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The Legal Beat: Nirvana Wins ‘Nevermind’ Cover Case – Plus Dua Lipa, Cardi B & More

Also in this week's legal recap: a dispute over "Purple Rain" energy drinks, additional allegations of unpaid bills against Triller and more.

This is The Legal Beat, a weekly newsletter about music law from Billboard Pro, offering you a one-stop cheat sheet of big new cases, important rulings, and all the fun stuff in between.

This week: Nirvana beats a lawsuit that claimed the cover of the album Nevermind was illegal “sexual exploitation,” Dua Lipa strikes back at a copyright lawsuit over “Levitating,” Cardi B’s defamation battle heads to a federal appeals court, and much more.

THE BIG STORY: Nirvana Defeats Nevermind Baby’s Lawsuit

Just over a year after a headline-grabbing lawsuit claimed Nirvana violated child pornography laws with an iconic 1991 album cover, a federal judge has tossed the case out of court.The cover of Nirvana’s Nevermind — a nude infant swimming in a pool chasing after a dollar attached to a fishhook — was long interpreted as an edgy critique of greed and capitalism. But in a lawsuit filed last summer, the now-adult man featured in the image called it “sexual exploitation.”Spencer Elden, now in his 30s, claimed the band had “leveraged the shocking nature of his image to promote themselves and their music at his expense,” causing him to suffer “lifelong damages.”Firing back, Nirvana sharply disputed the notion that the image amounted to a violation of child pornography laws, saying the allegation was “not serious” and would mean that millions of Americans were “guilty of felony possession of child pornography.” But before formally making those arguments, the band said the case should be dismissed for a far simpler reason.Federal child pornography law has a 10-year statute of limitations, which begins running from the point when a victim “reasonably discovers” the problem — meaning either the violation itself or the harm caused by it. For Elden, that would mean he only discovered the Nevermind image in 2011.But that appeared to be contradicted by his repeated public acknowledgments of the image prior to 2011, including his seeming endorsement of it. Nirvana’s lawyers put it bluntly when they said Elden he could not sue the band in 2021 after having “spent three decades profiting from his celebrity as the self-anointed ‘Nirvana Baby.’”On Friday, Judge Fernando M. Olguin embraced that argument, ruling that it was “undisputed” that Elden did not file his complaint within ten years of discovering the Nevermind cover. His attorneys argued that each new use of the allegedly illegal image – every time it was sold, streamed, printed, etc – should reset the clock, but the judge rejected that interpretation of the law.Following the decision, Elden’s attorneys vowed to appeal a ruling that they called an “unprecedented interpretation” of federal child pornography law, setting the stage for more litigation before a federal appeals court in the months ahead.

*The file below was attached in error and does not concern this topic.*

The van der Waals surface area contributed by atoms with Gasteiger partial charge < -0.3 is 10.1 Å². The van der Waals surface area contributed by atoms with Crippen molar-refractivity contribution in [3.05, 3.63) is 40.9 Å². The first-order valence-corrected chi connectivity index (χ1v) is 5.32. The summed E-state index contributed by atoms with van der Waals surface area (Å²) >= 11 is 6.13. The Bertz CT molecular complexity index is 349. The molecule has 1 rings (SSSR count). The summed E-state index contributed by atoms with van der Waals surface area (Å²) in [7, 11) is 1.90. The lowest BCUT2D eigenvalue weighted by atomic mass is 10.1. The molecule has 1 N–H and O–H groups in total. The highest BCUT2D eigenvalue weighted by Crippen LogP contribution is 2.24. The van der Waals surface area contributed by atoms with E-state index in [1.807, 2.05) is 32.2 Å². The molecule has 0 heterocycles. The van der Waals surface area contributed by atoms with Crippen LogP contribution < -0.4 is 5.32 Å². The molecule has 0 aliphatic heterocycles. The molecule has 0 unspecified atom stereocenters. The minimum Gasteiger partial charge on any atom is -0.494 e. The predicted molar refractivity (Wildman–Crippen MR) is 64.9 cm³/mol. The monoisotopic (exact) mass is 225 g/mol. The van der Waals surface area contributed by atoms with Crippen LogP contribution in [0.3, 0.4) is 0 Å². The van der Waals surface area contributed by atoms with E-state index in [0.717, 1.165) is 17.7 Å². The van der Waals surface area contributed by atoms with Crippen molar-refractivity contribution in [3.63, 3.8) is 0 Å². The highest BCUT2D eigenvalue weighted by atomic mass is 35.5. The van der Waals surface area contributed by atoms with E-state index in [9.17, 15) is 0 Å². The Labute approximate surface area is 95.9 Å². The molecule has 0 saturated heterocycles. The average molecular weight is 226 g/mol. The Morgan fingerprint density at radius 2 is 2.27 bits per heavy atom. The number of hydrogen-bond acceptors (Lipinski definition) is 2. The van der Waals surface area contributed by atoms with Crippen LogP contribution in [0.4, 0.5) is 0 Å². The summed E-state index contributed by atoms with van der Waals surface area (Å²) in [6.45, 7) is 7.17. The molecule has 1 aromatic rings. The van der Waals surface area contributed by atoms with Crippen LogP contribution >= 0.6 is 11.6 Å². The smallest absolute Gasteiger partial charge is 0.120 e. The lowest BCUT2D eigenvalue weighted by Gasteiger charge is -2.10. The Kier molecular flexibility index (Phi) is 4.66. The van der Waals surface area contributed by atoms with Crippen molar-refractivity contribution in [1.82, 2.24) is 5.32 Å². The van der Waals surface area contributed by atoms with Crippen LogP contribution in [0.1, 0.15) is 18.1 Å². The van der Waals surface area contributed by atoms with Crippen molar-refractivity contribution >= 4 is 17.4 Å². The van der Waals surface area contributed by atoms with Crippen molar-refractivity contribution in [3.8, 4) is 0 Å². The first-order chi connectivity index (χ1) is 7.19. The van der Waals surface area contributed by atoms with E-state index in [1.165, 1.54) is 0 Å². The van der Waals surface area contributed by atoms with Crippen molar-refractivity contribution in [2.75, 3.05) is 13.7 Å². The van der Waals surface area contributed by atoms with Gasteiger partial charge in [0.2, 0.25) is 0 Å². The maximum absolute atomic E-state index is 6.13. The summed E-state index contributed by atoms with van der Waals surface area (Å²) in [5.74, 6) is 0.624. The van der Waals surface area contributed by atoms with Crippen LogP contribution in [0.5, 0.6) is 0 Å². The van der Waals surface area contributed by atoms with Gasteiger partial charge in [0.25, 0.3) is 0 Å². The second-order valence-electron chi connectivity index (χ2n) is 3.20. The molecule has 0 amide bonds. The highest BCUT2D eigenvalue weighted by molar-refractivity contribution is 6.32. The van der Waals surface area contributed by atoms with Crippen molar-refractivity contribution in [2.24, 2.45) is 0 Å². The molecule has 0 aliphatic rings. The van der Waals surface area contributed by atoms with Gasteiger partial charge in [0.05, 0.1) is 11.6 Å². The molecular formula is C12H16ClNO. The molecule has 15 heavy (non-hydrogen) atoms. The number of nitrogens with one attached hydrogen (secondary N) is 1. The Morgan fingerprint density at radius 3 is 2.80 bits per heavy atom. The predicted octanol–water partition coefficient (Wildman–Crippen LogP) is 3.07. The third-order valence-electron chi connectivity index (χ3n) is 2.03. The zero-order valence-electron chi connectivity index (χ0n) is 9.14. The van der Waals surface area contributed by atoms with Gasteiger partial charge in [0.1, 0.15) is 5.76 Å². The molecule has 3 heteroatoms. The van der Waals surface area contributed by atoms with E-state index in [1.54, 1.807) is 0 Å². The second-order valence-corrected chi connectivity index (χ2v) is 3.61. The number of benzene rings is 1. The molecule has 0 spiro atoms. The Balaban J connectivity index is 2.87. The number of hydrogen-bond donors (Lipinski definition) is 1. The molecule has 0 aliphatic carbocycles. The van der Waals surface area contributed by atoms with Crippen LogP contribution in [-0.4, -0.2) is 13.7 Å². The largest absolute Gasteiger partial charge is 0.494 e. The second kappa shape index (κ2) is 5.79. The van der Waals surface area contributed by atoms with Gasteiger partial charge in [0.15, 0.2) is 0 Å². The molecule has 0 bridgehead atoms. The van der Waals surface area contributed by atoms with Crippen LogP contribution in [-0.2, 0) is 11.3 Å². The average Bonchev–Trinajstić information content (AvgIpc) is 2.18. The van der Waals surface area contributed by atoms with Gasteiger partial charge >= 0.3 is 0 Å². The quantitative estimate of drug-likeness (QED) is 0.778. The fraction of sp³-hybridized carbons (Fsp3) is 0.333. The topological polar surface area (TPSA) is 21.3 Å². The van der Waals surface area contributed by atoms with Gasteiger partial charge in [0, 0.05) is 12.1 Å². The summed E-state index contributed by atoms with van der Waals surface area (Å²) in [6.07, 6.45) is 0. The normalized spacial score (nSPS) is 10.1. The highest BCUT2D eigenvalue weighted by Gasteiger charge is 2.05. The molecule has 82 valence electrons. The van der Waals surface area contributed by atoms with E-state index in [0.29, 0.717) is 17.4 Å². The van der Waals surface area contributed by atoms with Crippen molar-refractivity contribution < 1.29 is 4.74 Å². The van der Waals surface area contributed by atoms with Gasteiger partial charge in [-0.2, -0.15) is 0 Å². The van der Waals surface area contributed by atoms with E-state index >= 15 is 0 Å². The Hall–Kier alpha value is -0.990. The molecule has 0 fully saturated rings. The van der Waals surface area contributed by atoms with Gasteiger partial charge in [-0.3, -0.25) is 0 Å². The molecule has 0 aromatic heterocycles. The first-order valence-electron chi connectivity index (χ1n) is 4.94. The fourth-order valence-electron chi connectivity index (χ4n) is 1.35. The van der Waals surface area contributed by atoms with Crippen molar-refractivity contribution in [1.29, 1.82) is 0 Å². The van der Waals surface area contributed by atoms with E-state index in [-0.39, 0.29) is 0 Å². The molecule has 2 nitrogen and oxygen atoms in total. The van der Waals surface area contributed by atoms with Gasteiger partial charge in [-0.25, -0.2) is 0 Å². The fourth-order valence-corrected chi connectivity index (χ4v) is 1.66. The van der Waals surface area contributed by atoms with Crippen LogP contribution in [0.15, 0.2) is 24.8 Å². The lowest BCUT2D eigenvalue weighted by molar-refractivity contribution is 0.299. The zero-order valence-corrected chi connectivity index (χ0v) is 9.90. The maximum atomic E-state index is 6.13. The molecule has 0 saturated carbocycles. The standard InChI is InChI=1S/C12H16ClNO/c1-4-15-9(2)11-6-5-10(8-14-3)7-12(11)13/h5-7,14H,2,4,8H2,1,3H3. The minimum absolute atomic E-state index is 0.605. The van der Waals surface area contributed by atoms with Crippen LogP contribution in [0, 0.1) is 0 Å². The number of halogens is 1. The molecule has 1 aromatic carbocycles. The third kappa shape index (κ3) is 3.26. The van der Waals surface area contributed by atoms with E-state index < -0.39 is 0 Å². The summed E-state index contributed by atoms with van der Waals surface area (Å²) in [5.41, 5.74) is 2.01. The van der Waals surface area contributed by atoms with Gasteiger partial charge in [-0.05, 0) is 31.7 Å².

Other top stories this week…